In this scenario, the company has settled on the goal of a 2-to-1 conversion rate for screens to submitted candidates. Further, hiring managers are moving forward to the interview stage with nearly all of the submitted candidates, with the interview-to-offer ratio running at about 4-to-1, and the offer-to-start ratio about 2-to-1.
In order to track and analyze the productivity capabilities of this company’s recruitment team, with the above metrics and goals in mind, take for example the following calculations:
900 hires in one year by three recruiters equals 300 hires per recruiter.
To achieve those 300 hires:
To achieve a 2-to-1 offer-to-start ratio, each recruiter must make two offers for every start and therefore make 600 offers over the course of the year.
To achieve those 600 offers:
To achieve a 4-to-1 interview-to-offer ratio and a 1-to-1 submit-to-interview ratio, each recruiter must conduct four interviews for every submitted candidate and therefore conduct 2,400 interviews and submit 2,400 candidates over the course of the year.
To achieve those 2,400 submits:
With a 2-to-1 screen-to-submit/interview ratio, each recruiter must conduct two screens for every submitted candidate and therefore conduct 4,800 screens over the course of the year.
From here, the company needs to find out whether 4,800 screens per year per recruiter is feasible. Toward this end, consider the following:
Assume 52 working weeks in the year, and therefore 4,800 divided by 52 weeks equals 93 screens per recruiter per week.
If the average screen takes 30 minutes to complete, including notes and recaps, and each recruiter must conduct 93 screens per week, each recruiter would have to conduct 46.5 hours worth of screens each week alone.
As noted above, each recruiter would need to conduct screening for at least 46.5 hours per week to even have a chance of hitting the company’s goal of 300 hires within the specified 12-month period (900 hires collectively). This does not take into account time for any other talent acquisition tasks. In this case, the numbers tell an interesting story:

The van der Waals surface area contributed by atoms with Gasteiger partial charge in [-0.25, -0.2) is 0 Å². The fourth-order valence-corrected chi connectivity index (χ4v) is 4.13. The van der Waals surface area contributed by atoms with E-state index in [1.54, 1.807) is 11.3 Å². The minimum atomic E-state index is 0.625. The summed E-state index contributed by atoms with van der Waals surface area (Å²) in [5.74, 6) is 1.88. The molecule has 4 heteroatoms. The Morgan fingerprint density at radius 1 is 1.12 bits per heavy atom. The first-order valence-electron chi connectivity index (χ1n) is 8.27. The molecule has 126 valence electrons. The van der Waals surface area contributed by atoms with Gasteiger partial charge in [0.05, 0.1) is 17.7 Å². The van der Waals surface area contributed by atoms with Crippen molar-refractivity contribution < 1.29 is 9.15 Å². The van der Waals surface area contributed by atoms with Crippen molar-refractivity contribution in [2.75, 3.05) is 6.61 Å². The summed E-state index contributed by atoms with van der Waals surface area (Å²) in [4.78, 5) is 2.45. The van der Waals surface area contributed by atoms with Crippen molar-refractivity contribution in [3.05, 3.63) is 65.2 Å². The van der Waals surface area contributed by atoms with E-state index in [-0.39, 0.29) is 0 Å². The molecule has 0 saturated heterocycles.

- Your recruiters will be working upward of 70 hours per week just to meet the hiring quota, likely experiencing burnout, disengagement, and a complete lack of work-life-balance. Further, these numbers hint at a more transactional approach to recruiting, as being forced to moved so rapidly would likely limit their ability to really focus on candidate quality (including technical qualifications, as well as soft skills, career aspirations, and cultural fit).
- Having mapped out all of the metrics above, the company might come to the conclusion that they need to find at least one additional recruiter, perhaps sourcing specialists, or even a recruitment partner adept at scaling fast while still focusing on strategic, top-quality recruiting. Either of these approaches would likely give each recruiter more time each to creatively source and proactively network, make sure their efforts are strategic rather than transactional and overwhelming, and that they’re able to find balance in their personal and professional lives.
Ultimately, by gaining a solid understanding of what recruiting metrics have to say, you can begin to create a foundation from which your team can build its goals, chart improvements and measure successes. Using talent metrics to define what you are doing right, what you can improve upon and what you can realistically expect/achieve will help you manage your team more efficiently. It will also help you hone your talent strategies in a way that optimize what your talent department contributes to the overall bottom line. Numbers never lie, true, but these numbers need to be coupled with the “story” they’re telling for measuring to achieve true impact!